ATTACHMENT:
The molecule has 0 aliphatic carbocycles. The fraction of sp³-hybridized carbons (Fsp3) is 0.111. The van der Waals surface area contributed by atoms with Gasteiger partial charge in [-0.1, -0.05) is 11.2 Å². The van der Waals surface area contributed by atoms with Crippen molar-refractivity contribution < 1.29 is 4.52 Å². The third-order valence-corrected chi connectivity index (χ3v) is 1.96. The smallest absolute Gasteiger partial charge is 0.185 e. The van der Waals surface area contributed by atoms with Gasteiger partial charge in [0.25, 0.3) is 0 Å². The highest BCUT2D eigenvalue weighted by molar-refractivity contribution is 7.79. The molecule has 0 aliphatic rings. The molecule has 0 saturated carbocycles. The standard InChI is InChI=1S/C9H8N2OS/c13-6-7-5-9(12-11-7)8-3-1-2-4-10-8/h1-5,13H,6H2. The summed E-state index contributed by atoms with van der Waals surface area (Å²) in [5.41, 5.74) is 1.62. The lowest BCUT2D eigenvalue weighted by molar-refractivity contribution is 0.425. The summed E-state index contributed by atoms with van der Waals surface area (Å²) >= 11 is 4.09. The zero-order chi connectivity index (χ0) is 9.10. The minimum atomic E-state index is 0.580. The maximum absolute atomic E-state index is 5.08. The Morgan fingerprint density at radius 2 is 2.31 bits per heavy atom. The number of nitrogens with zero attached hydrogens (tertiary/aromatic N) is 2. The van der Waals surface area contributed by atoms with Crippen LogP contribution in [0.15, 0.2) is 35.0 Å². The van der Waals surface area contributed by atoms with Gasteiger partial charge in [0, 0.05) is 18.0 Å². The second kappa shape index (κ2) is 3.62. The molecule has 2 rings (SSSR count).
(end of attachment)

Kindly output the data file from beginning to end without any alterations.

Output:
The molecule has 0 aliphatic carbocycles. The fraction of sp³-hybridized carbons (Fsp3) is 0.111. The van der Waals surface area contributed by atoms with Gasteiger partial charge in [-0.1, -0.05) is 11.2 Å². The van der Waals surface area contributed by atoms with Crippen molar-refractivity contribution < 1.29 is 4.52 Å². The third-order valence-corrected chi connectivity index (χ3v) is 1.96. The smallest absolute Gasteiger partial charge is 0.185 e. The van der Waals surface area contributed by atoms with Gasteiger partial charge in [0.25, 0.3) is 0 Å². The highest BCUT2D eigenvalue weighted by molar-refractivity contribution is 7.79. The molecule has 0 aliphatic rings. The molecule has 0 saturated carbocycles. The standard InChI is InChI=1S/C9H8N2OS/c13-6-7-5-9(12-11-7)8-3-1-2-4-10-8/h1-5,13H,6H2. The summed E-state index contributed by atoms with van der Waals surface area (Å²) in [5.41, 5.74) is 1.62. The lowest BCUT2D eigenvalue weighted by molar-refractivity contribution is 0.425. The summed E-state index contributed by atoms with van der Waals surface area (Å²) >= 11 is 4.09. The zero-order chi connectivity index (χ0) is 9.10. The minimum atomic E-state index is 0.580. The maximum absolute atomic E-state index is 5.08. The Morgan fingerprint density at radius 2 is 2.31 bits per heavy atom. The number of nitrogens with zero attached hydrogens (tertiary/aromatic N) is 2. The van der Waals surface area contributed by atoms with Crippen LogP contribution in [0.15, 0.2) is 35.0 Å². The van der Waals surface area contributed by atoms with Gasteiger partial charge in [0, 0.05) is 18.0 Å². The second kappa shape index (κ2) is 3.62. The molecule has 2 rings (SSSR count).